Superman vs. Muhammad Ali
Long before Howard Stern, Muhammad Ali was the original King of All Media. The subject of feature films, hit singles, TV specials and trading cards, Ali was ubiquitous in the pop-cultural landscape of the 1970s—his likeness even appeared on a brand of shoe polish. For my money, though, the thing that truly immortalized the champ was a comic book: Superman vs. Muhammad Ali.
Published as a special oversized edition by DC Comics in 1978, this logic-defying yarn occasioned one of me comic industry's first so-called event issues. To a nine-year-old weaned on tales of Caped Crusaders and Men of Steel, the appearance of the Greatest in the medium of cosmically endowed heroes cemented his larger-than-life status. I memorized every detail of the issue, down to the wraparound cover that featured Superman going toe-to-toe with Ali while numerous '70s celebs (Sonny Bono, Jimmy Carter, Raquel Welch, etc.) watched from ringside.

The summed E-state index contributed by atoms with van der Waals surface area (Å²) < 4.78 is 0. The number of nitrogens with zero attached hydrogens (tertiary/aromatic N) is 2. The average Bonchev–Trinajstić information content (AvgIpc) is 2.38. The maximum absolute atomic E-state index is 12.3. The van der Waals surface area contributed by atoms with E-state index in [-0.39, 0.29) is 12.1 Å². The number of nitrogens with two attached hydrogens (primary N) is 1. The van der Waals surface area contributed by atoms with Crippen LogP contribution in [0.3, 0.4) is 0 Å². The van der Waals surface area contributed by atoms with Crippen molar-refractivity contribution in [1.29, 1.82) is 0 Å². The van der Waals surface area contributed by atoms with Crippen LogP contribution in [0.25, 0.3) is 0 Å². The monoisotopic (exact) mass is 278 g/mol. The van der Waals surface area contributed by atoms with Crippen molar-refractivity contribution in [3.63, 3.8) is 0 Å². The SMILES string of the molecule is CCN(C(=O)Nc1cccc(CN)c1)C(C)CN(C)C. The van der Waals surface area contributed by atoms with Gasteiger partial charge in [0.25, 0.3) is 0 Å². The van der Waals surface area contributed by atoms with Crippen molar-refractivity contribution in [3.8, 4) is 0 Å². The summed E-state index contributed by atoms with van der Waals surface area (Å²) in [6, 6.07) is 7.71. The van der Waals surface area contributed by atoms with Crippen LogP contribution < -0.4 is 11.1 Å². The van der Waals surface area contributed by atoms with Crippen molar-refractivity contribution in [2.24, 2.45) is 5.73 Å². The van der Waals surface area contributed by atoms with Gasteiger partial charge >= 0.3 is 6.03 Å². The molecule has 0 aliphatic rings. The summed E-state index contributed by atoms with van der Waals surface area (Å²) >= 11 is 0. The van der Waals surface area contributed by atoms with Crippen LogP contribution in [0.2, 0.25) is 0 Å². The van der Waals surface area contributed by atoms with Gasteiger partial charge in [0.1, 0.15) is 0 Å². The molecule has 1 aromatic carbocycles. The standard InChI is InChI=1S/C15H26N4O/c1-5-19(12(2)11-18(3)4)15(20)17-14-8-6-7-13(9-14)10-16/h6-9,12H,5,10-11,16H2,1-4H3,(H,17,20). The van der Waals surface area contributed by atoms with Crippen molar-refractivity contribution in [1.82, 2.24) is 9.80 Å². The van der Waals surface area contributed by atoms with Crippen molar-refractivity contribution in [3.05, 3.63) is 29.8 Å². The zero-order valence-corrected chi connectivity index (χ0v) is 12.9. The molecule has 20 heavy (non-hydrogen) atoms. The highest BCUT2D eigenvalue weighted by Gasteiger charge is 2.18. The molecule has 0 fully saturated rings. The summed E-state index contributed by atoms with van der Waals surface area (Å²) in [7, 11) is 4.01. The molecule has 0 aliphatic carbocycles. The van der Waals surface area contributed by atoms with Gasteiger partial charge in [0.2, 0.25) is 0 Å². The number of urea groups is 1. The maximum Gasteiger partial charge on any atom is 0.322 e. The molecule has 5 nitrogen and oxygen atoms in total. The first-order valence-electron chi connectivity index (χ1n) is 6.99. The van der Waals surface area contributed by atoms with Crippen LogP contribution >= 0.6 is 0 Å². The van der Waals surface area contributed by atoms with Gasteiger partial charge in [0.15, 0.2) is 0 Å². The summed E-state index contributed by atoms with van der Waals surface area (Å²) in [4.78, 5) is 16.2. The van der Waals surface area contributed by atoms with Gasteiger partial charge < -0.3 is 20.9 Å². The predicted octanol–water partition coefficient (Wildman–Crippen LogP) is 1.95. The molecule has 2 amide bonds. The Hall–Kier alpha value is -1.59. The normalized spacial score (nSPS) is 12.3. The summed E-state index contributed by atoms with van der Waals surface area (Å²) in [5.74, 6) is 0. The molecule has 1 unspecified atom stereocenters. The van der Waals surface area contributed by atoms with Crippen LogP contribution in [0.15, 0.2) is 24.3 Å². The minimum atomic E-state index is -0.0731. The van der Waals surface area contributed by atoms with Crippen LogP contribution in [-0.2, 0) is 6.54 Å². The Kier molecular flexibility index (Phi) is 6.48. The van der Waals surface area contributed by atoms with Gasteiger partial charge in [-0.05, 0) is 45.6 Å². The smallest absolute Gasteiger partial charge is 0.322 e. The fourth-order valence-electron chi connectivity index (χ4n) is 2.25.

The story was classic comic-book hyperbole. An alien race demands that Earth come up with a champion to represent humanity in a blood match that'll determine the fate of the planet. Superman and Ali both want to be the hero, so they square off. For the record, Ali wins handily—once Superman's powers are nullified by the effects of red sunlight. Naturally, the two heroes band together in the end to save the day.
Shortly before the comic's release, Ali lost his crown to Leon Spinks. Not that it mattered to me. After all, how serious could that setback be for a fighter who could whup Superman?